- After a search warrant was executed on a Southern California attorney/CPA in early 2005, his CPA walked into an FTB field office with an amended 2003 tax return, and a check for more than $2.3 million. The subject is currently facing trial.
- A nationally known anti-tax crusader, who ran unsuccessfully for governor of California in 2002, and his wife, are currently standing trial for filing false returns (see "Orange county millionaire sentenced to tax evasion scheme" in Criminal Corner for more details on this case). They allegedly falsely reported their taxable personal income as zero for 1997 through 1999. The subject was involved with "We the People Foundation for Constitutional Education," a tax protest group that declares the government does not have the authority to withhold taxes from paychecks. During a search warrant execution of the subject's business, members of the group filmed, and shouted at special agents and Investigations staff as evidence was being loaded into a cargo van.
The payoff of special agent training: $16 million in revenue brought in by the Investigations program, on average, for the past two years.
Fraud prevention and detection
Tax law is complex, and sometimes taxpayers - and even tax preparers - make honest mistakes. FTB's information validation program performs edits on all returns, to check for mathematical errors, and to validate that credits, deductions, and refunds are claimed correctly. Returns that don't add up are flagged by our automated system, and closely examined by employees.
Every so often, we become aware of unscrupulous taxpayers or tax preparers trying to illegally game the system. They may fabricate data on a W-2, generate multiple fake W-2s, or in the case of tax preparers, inflate refunds on clients' returns. Our Fraud Prevention and Detection (FPD) group uses information from the Employment Development Department (EDD), employers, daycare providers, and informants to identify inaccurate or fraudulent refund claims. Electronic technology is used during return validation, and by FPD, to perform logic tests when looking for overstated claims.
FPD deals with a variety of fraudulent return issues, including Child Dependent Care Expenses Credit (CDC) claims, and fabricated W-2s. Many false claims are detected and stopped during initial return processing, prompting taxpayers, whose refunds have been disallowed or reduced, to contact their tax preparers with questions and complaints. The negative effect on their businesses causes many questionable tax preparers to think twice about any future attempts to indulge in fraudulent schemes.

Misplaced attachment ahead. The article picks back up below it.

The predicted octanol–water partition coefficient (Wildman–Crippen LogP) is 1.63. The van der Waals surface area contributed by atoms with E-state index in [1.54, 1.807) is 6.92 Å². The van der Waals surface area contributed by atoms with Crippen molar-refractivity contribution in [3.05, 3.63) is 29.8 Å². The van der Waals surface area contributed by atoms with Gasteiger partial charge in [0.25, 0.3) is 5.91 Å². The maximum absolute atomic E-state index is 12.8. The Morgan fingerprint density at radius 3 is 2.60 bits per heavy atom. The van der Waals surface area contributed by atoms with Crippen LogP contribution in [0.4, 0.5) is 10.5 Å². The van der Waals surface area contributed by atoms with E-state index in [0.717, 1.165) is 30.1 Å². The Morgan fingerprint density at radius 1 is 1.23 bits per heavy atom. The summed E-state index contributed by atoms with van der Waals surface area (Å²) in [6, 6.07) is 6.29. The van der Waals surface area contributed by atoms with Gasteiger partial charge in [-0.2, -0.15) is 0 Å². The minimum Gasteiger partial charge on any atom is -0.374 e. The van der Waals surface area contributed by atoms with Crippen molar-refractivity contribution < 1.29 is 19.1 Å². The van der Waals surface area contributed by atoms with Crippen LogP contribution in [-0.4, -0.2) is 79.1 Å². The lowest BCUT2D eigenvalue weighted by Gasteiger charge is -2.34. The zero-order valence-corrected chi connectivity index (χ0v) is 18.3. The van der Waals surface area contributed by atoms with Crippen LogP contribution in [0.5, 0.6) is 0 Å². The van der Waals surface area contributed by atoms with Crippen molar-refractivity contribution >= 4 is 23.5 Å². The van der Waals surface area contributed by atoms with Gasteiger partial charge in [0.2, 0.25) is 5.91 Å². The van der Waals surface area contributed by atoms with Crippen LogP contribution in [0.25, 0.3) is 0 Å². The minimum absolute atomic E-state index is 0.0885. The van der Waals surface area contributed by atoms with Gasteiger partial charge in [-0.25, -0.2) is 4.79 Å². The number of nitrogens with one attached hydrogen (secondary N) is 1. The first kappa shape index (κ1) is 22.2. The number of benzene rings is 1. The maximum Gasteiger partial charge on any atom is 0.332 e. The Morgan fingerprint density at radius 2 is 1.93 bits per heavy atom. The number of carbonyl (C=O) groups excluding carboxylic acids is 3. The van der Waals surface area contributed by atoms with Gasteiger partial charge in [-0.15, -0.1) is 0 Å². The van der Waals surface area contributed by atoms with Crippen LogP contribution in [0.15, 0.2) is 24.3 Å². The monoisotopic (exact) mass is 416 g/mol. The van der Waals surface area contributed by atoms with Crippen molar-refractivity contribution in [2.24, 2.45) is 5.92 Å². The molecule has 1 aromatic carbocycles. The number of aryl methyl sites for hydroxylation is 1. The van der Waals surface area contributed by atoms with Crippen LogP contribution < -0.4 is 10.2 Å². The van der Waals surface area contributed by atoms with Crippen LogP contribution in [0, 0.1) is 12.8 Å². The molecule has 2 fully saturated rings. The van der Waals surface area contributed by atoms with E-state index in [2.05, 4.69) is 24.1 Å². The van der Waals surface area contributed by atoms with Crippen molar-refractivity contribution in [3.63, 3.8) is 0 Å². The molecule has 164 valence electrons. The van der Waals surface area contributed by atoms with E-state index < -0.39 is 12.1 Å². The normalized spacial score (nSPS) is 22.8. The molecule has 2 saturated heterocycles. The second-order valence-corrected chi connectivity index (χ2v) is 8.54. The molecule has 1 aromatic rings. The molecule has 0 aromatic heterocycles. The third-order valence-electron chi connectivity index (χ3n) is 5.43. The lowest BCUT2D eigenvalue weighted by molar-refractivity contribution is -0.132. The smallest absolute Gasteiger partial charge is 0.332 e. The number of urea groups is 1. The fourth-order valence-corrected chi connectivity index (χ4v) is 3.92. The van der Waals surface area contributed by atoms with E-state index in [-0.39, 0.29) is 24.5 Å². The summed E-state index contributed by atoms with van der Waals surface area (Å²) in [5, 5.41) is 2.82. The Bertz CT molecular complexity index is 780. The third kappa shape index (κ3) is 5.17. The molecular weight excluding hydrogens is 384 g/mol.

FPD pays special attention to refundable credits. For instance, examining the accuracy of the Child and Dependent Care Expense Credit claims (the maximum refund is currently $1,050 for two or more qualifying persons) revealed that certain tax practitioners were excessively claiming the credit for their clients. As a result, FPD verifies the validity of many of these claims before releasing the refunds.
Much of the work done by FPD during the verification process is used to support both criminal and civil cases against tax preparers. During the 2005 calendar year, FPD identified approximately $10.3 million in fraudulent CDC claims and more than $7.3 million in false W-2 and other claims. FPD works closely with the Investigations program, compiling data on fraudulent tax preparers, for subsequent criminal prosecution.
Current law (Business and Professions Code 22250-22259) requires tax preparers to be registered with the California Tax Education Council (CTEC), or to be exempt from the requirement (CPAs, enrolled agents, attorneys, and certain banking officials are exempt). FTB is involved in a joint compliance effort with CTEC to identify tax preparers who prepare returns for a fee, but are not complying with this law. Members of the FPD group visit tax preparers on-site, and effective January 1, 2006, began issuing a $2,500 penalty (Revenue and Taxation Code Section 19167(d)) to noncompliant tax preparers. The penalty is issued when it is determined that the preparer is not registered with CTEC, and is not exempt from that requirement. If the tax preparer becomes compliant within 90 days, the penalty is removed. In this initial year, as of June 30, 2006, FTB visited more than 700 tax preparers, identified 75 as unregistered, and issued 30 penalties.